Wednesday, May 22, 2013

Spaghetti Textured Painting

One of the classes I work with was learning about Italy.  I combined spaghetti and the Italian flag.  Here is what we did.

Directions:
Cook the spaghetti the night before.  Add a little oil to keep it from sticking.  Refrigerate overnight.  I read The Longest Noodle before doing the activity.  Have the kids put a handful of spaghetti into two baggies (2 handfuls total).  Add one color of paint per bag.  Shake the bag to mix the paint and pasta.  Add more paint if necessary.  Put an 11 by 17 piece of heavy paper into the bottom of paper box top. Shake the box top or use utensils to move the spaghetti around.  Dump the excess spaghetti into the trash.  Some may stay attached but that is okay.  It adds texture to the finished product.  You could also add glitter to the paint.  Glow in the dark paint might be fun too.


Wax Paper Stained Glass for the Light Box

I have a few students who benefit from light box activities.  This activity can be created on the light box.  After it dries, it can be used with the light box.

Directions:
Draw a simple shape onto a piece of wax paper with a black permanent marker.  If the student can rip tissue paper, have him rip the paper into small pieces.  You can do this in advance and cut the paper into small squares. Spread enough glue to cover the shape.  Place the tissue paper pieces onto the shape.  It doesn't matter if you go over the edges because the shape will be cut out with scissors.  When the shape is completely covered with a single layer, cover the paper with glue.  I used thin lines because when you press the project together, the glue will spread.  Place another piece of wax paper on top of the glue.  Smooth the paper.  Allow the project to dry over night.  Cut out the project.

Here is a picture of the butterfly that I did with one group.  I also made an earth.  The outlines can be changed to match the curriculum.  (pyramid-Egypt, shapes-math, etc.)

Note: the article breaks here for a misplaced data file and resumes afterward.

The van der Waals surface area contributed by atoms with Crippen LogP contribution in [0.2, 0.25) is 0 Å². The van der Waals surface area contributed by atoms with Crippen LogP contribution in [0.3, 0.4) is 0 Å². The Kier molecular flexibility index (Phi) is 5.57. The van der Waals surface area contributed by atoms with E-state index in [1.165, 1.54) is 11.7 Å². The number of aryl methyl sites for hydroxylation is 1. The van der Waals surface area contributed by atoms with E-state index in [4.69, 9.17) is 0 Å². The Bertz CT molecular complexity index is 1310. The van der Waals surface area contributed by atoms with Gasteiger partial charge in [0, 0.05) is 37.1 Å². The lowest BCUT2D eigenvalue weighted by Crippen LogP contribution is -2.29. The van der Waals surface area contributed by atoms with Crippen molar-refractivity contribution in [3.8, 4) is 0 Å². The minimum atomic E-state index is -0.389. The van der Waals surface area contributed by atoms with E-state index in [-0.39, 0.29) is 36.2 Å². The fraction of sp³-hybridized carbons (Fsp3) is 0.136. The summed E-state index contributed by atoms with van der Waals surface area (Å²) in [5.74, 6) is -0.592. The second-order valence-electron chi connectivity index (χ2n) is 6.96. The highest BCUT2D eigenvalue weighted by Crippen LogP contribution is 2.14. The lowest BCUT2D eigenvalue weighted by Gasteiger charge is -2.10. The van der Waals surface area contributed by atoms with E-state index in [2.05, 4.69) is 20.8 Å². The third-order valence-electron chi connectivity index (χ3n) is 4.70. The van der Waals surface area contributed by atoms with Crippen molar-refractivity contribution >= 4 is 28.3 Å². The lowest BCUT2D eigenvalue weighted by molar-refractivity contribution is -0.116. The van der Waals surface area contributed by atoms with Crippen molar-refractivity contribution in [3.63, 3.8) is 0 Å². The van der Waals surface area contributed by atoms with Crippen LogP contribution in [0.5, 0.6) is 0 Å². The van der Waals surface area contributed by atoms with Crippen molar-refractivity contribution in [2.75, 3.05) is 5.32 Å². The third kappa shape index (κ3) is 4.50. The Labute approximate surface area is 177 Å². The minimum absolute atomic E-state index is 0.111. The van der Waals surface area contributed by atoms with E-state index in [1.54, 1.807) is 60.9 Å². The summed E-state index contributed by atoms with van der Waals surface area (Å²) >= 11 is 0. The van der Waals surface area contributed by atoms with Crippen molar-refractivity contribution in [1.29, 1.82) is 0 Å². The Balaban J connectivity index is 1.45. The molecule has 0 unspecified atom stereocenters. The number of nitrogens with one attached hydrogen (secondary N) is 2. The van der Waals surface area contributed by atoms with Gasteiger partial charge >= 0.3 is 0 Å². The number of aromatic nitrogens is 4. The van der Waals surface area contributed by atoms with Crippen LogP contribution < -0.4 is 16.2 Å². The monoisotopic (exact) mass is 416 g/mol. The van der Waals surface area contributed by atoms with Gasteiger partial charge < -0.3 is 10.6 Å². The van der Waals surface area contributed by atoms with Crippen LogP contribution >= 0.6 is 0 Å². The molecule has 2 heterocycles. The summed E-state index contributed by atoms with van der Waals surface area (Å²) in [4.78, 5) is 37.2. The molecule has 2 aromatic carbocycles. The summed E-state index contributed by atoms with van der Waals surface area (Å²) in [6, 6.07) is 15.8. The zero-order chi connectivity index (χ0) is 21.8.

Background Binder

Many students benefit from different backgrounds when presenting choices.  I created this binder for a specials teacher that works with many students.  She uses the shiny backgrounds when working with students who only visually attend to shiny things.  I included a black background and a few others.  I added the Velcro dots to the outside of the binder so that the backgrounds can easily slide into the binder.



Thursday, April 25, 2013

Patriotic Art

I paired this activity with a book about the American Flag. We talked about the attributes of the American Flag (stars, stripes, red, blue, white).

Preparation for the activity (This can be done with the students if you have enough time):
Use painters tape to make random lines on the canvas or poster board. (Canvas works better than poster board when you remove the tape and stickers)
Add some star shaped stickers. ( I made the stickers a little less sticky by sticking them to a fuzzy piece of material first.)

Activity:
My students used sponge brushes to paint on the red and blue paint. Their job was to completely cover the white. I added glitter to the paint for a little sparkle.

After the activity:
Let the paint dry completely, then carefully remove the tape and the stickers.

Tuesday, February 19, 2013

Sensory Sundial

I work with a group of students who are studying Ancient Rome.  The Ancient Romans told time using a sundial or a water clock.  I chose to adapt the sundial.  
Materials:
Air-dry clay
small paper plates
small rocks
gold glitter (of course)
small craft sticks
glue

Directions:
Push the clay to the edges of the plate.  It does not need to be really thick.  Make a lump in the middle for the stick.  Sprinkle gold glitter on the clay.  Push the glitter into the clay.  Push small rocks around the edges of the clay.  Use glue to add glitter to the craft stick.  Push craft stick in at an angle.  Once the clay dries (at least overnight), tear away the paper plate.

After we finished the sundials, I turned off the lights and used a flashlight to demonstrate how the sundial was used to tell time.  Our sundials were not accurate.

Sensory Valentine

Valentine's day is a great day for a messy sensory project.  My students made Valentines.  I started with a white heart and coated it with glue.  The students added fake rose petals, tinsel, textured shapes, and glittery foam hearts.  We glued the hearts to a piece of poster board.





Most of the materials were purchased at the Dollar Tree.  I would suggest cutting the tinsel into shorter pieces.  It was really long.

Cardinal Sensory Activity

Since we didn't get any measurable snow in January, I decided to incorporate snow into my sensory activity.  I gave each student a picture of a cardinal glued onto a piece of construction paper.  The students added snow (shredded white paper that I ran through a crosscut shredder), pipe cleaner legs, and feathers.  I chose this activity because our state bird is the cardinal, and the teacher was doing a unit on winter animals.

I found my feathers after Christmas at Michael's.  The bag came with red, green, and white feathers.  All I had to do was separate them.  

When I was cleaning out my basement, I found an old box of tractor feed paper.  I ripped off a few pages and ran it through my shredder while I got ready for work.  It was a lot faster than shredding one sheet at a time.
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